Government’s initial COVID response betrayed its own road map for “biological and public health” disasters

A homeless man, along with several others, was evicted from the banks of the river Yamuna by the state government of Delhi on 15 April, and bussed to various makeshift shelters. The homeless people in Delhi took shelter wherever they could find it amid the nationwide lockdown to tackle the COVID-19 pandemic. Almost a month into the lockdown and the humanitarian crisis facing the most vulnerable groups in the country is yet to be resolved. Altaf Qadri/AP Photo
22 April, 2020

On 14 March, the disaster-management division of the ministry of home affairs, or MHA, decided to treat the outbreak of the COVID-19 pandemic in India as an officially “notified disaster.” Ten days later, during an address to the country, the prime minister Narendra Modi announced a complete nationwide lockdown of three weeks, which would come into force mere hours after his 8 pm  speech. Though high on its emotive appeal to the citizenry, Modi’s speech provided no details on what the lockdown implied for India’s workforce—over eighty two percent of which is employed in the unorganised sector. 

Over the next few days, in the absence of any economic assurance from the government, and all means of livelihood at a standstill, the lockdown sparked an exodus of migrant workers from almost all urban centres in the country. It was only two days after the lockdown came into force that the government announced a financial package of Rs 1.7 lakh crore for vulnerable sections of society, including migrant workers. Meanwhile, the MHA clamped down on all inter and intra state transport simultaneously, leaving lakhs of workers who were already on the move, families and belonging in tow, stranded, without food, water or money. The humanitarian crisis facing the migrant population is yet to abate. 

Reports of violence against women, and discrimination against marginalised groups also starting coming in as the lockdown progressed. On 9 April, a pregnant patient was reportedly raped by a health worker in a COVID-19 isolation ward in Bihar, and died later due to excessive bleeding. In another case, on 5 April, a pregnant woman was turned away by hospital authorities in Bharatpur, in Rajasthan, and lost the child. The family said that the hospital refused them admission because they were Muslim. Five days later, Harsh Vardhan, the union minister of health, had to direct states to be “mindful that the medical needs of pregnant women… are attended to.” Several news reports have highlighted the surge in incidents of domestic violence against women and children even as the government has been slow to take concrete measures. 

On 9 April, a Gujjar family attacked their Dalit neighbours in Palwal, in Haryana, for not switching off the lights as asked by Modi in his address to the nation the previous day. The same week, in Uttar Pradesh, inhabitants of a quarantine facility refused to eat food cooked by a Dalit woman and said that they never took food from a person from the Scheduled Castes. On 11 April, in a district of Bihar, a tea-stall owner died by suicide as he was unable to make  a living on account of the lockdown. This handful of accounts is barely representative of the social exclusion and marginalisation being faced by some of India’s most vulnerable groups.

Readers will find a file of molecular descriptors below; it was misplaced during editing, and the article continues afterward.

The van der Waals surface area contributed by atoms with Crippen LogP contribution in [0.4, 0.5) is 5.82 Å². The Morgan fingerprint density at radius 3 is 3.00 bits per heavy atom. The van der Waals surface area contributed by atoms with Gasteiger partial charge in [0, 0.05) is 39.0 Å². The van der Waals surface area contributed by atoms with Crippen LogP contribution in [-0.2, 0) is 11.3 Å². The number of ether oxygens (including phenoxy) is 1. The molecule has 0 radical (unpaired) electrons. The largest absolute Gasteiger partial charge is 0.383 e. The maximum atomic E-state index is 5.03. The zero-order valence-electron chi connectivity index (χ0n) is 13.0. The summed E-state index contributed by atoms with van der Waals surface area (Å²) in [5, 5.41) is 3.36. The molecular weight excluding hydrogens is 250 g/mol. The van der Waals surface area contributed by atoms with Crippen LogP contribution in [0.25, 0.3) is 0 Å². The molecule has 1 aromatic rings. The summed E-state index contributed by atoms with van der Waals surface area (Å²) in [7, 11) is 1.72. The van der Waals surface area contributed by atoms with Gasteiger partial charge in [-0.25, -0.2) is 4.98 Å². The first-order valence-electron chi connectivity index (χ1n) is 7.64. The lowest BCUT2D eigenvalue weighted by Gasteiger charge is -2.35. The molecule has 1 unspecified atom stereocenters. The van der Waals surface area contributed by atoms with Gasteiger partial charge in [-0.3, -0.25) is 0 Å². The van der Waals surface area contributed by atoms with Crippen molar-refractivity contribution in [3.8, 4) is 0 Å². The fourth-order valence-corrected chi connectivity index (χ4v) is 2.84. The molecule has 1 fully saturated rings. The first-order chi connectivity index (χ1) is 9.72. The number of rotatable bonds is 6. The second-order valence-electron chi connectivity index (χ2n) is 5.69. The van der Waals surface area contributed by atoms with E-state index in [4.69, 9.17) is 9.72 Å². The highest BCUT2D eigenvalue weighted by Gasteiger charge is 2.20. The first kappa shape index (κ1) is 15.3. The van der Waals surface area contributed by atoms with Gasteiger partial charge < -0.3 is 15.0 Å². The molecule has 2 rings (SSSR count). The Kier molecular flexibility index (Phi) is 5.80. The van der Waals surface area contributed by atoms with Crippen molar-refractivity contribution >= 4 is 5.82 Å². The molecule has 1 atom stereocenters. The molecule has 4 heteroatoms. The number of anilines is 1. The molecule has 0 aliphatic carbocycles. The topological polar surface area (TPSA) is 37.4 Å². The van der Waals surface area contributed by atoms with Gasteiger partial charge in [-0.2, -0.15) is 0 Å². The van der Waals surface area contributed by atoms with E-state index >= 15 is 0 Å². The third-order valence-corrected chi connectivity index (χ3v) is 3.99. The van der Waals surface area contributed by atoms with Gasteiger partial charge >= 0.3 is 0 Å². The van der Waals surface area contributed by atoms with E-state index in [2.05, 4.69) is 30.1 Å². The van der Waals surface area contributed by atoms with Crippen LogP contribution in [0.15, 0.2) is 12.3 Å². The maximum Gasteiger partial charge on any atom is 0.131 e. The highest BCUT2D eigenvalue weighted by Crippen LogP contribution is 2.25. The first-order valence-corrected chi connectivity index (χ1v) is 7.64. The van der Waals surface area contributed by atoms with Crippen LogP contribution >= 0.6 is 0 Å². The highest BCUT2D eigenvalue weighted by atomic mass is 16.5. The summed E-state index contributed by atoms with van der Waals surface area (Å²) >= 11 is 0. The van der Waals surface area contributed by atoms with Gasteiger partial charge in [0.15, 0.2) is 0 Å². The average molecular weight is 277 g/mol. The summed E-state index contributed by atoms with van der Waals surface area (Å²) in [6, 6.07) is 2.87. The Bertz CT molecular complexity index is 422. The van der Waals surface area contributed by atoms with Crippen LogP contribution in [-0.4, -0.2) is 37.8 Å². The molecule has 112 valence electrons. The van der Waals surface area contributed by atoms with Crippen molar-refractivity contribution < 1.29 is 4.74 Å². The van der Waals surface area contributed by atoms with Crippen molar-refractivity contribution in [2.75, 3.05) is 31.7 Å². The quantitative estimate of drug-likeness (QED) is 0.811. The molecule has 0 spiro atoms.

It is pertinent to note that all such possibilities, like sexual violence against women or discrimination against the Dalit community during a national disaster, are already well documented and mapped under a legal framework. This is the Disaster Management Act, 2005, and its concomitant National Disaster Management Plan 2019. The NDMP is a policy direction for the government and has to be followed in the executive’s response system. 

Under the Act, the National Disaster Management Authority is the apex body responsible for framing policies and enforcing them to prevent and control any disaster. The prime minister chairs the NDMA while four other members advise him. 

The act provided the mandate to establish the NDMP 2019, which was framed under section 11 of the act. It is meant to provide “a framework and direction to the government agencies for all phases of disaster management cycle.” It meticulously lays down the protocols for every ministry and department on how to respond to different kinds of disasters, including earthquakes, floods, heat waves, chemical, nuclear and biological disasters, among others. 

In addition, the NDMP clearly stipulates that any disaster-management system, which would include warning, evacuation, relief and rehabilitation, must give priority to what the plan identifies as “vulnerable groups”—Scheduled Castes, Scheduled Tribes, women, children, elderly and persons with disabilities. Accordingly, “to remove any ambiguities” the NDMP “assigns specific and general responsibilities to all ministries and departments for disaster management.” 

Consequently, as per the NDMP, the ministry of labour is recognised as “a lead agency” in a “biological and public health” disaster and mandates that the ministry should be involved in “overall disaster governance.” Similarly, the ministry of social justice, and the ministry of women and child development, or WCD, are also designated as among the “lead agencies” in all disasters. Their responsibilities included providing “guidance on preventing, checking and investigating discriminatory approaches” in the government’s response system, among others. 

Just a week before the MHA notified the COVID-19 pandemic as a state disaster, Rajiv Gauba, the union cabinet secretary, had sent an advisory to almost all central ministries and departments asking them “to build up a comprehensive and robust response system,” to the novel coronavirus. The advisory listed out a set of “specific tasks” for each ministry to act on. The ministry of labour and employment was asked to examine how it could repurpose its existing infrastructure for the general public, as quarantine centres and as isolation facilities. The ministry runs around 145 hospitals across the country that cover the health expenses of government employees who earn less than Rs 21,000 a month. The advisory to the labour ministry was silent on the need to explore measures for economic stability for India’s workforce in the case of an outbreak of the virus or the enforcement of containment measures.